Grant helps county take a good look at sustainability

UNION COUNTY — Do you know where your town will be in 2032? Most towns in New Jersey are so busy focusing on the day-to-day needs of their municipalities there is little or no time left to plan for the distant future. But what about the next generation?

Who will decide whether there is a need for more transportation, affordable housing, land recycling or mixed use development in their community? Not to mention health and education needs. According to Cherron Rountree, Union County Deputy Director of the Department of Parks and Community Renewal, whether a community is sustainable or not has everything to do with its economic base, ability to grow jobs, leverage existing assets and ensure there are the highest education opportunities.

Thanks to a grant from the U.S. Department of Housing and Urban Development, 13 counties and five cities in Northern New Jersey have the opportunity to look closer at planning for a sustainable future. Union County is one of those involved in the year-long effort to develop a guide for the future by hosting a series of seminars focusing on local planning.

Rountree has put on a series of local outreach meetings, each targeting a specific area critical to developing a plan for the future. Since early spring there have been four outreach meetings, including economic competitiveness, transportation options, housing choices and supporting communities and neighborhoods
“We are most interested in how these factors work and combine to make our communities more vibrant and sustainable for the future,” said Rountree, adding that information gathered at these meetings from stakeholders such as elected officials, health and public safety employees along with others, will be used to prepare meaningful planning tools aimed at sustainability in Union County.

Why does this matter? According to Rountree, communities with long range plans for a sustainable future can strengthen their economic base, align existing plans, programs and regulations; improve transportation connections and choices so people can link where they live with where they need to go; focus residential and employment growth in areas of existing infrastructure; and engage all facets of a community to develop long-term planning goals.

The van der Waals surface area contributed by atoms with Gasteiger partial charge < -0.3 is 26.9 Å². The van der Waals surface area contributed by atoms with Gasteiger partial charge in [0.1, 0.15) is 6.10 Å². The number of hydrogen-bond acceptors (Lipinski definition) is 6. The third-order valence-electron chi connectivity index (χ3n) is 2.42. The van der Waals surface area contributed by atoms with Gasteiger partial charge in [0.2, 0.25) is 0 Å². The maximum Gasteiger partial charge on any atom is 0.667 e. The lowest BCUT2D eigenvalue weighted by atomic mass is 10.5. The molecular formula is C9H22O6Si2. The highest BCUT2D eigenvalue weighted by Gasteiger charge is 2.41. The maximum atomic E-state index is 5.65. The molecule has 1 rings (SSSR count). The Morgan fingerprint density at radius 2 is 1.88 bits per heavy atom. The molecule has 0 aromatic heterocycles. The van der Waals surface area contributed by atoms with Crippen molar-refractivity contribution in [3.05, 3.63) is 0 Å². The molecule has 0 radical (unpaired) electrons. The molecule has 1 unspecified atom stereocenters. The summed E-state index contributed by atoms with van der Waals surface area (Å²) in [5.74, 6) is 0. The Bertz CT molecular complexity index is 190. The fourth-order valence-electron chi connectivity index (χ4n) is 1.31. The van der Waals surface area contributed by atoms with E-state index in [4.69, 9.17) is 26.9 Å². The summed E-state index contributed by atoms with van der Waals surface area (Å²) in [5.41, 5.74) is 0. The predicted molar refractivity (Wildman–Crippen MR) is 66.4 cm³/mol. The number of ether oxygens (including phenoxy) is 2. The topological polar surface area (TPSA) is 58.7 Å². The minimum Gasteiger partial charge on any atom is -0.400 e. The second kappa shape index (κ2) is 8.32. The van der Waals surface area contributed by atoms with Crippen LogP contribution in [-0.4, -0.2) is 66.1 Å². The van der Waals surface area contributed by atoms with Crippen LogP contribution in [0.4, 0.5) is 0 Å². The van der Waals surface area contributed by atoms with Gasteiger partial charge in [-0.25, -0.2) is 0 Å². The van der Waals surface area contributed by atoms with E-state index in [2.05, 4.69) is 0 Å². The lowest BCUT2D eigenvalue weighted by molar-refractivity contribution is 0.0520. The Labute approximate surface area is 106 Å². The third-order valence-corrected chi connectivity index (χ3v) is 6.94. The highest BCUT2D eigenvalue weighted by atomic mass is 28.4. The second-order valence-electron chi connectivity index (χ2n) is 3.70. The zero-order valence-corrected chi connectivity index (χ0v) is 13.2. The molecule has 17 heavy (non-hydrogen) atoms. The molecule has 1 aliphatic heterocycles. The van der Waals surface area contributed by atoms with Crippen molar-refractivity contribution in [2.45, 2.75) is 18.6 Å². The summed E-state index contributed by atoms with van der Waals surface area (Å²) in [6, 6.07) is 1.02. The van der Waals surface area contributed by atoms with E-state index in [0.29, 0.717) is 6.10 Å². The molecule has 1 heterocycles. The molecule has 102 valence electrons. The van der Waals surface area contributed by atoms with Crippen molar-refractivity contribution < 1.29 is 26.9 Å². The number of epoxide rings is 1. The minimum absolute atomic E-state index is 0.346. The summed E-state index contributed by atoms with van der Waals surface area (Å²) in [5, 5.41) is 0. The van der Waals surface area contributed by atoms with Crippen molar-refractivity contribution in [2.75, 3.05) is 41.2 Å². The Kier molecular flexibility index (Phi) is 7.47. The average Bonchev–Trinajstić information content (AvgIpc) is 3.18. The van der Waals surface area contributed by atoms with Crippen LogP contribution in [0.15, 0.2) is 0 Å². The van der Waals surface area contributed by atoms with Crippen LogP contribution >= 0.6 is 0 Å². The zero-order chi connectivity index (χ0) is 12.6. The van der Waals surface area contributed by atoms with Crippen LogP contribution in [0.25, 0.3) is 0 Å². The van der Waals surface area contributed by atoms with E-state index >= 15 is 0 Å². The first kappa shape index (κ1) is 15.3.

In an interview last week, Rountree explained that as a partner in Together North Jersey, Union County is sharing a $4 million grant that hopefully will help local communities plan ahead to 2032.

“Right now our local communities are not sustainable,” she said, but noted that this effort is not a “green” project. Rather, counties and cities involved have been focusing on economics, housing, transportation, livable communities, health and safety as well as the arts and culture.

Recently Rountree hosted a meeting in Cranford that focused on Supporting Communities and Neighborhoods. Approximately 40 people attended the meeting, including Berkeley Heights Mayor Joseph Bruno, Cranford Police Chief Eric Mason, Rahway Regional Health Department Director Warren Hehl, and township administrators and other officials from municipalities throughout the county. Rountree pointed out that feedback from the meeting was positive.

“For instance, Chief Mason thanked me for including him because he said public safety is usually left out in these efforts,” she said, adding that when you are looking to the future and not the immediate needs of a community, it takes planning and public safety is a critical component.
“Overall, the theme of our last meeting was developing a strong sense of community and how that can be achieved,” Rountree said, noting that “if people feel a sense of community, they place value on their community.”

“An important part of this entire effort is working on working together to prepare for the future,” she added, stressing that “someone has to figure out where we are all going.”

“I think it all comes down to asking ‘wait a minute,’ where are we headed as a town and are we on target?” Rountree said.
Making this venture easier is that the county received $110,000 to develop this program locally, the majority going for staff salaries and hosting the seminars that hopefully provide input from everyone, including community members.

“We want to know how residents feel about the future of their towns, where they are going and if it is the right direction,” Rountree added, suggesting that residents visit the website for a closer look at how this initiative works.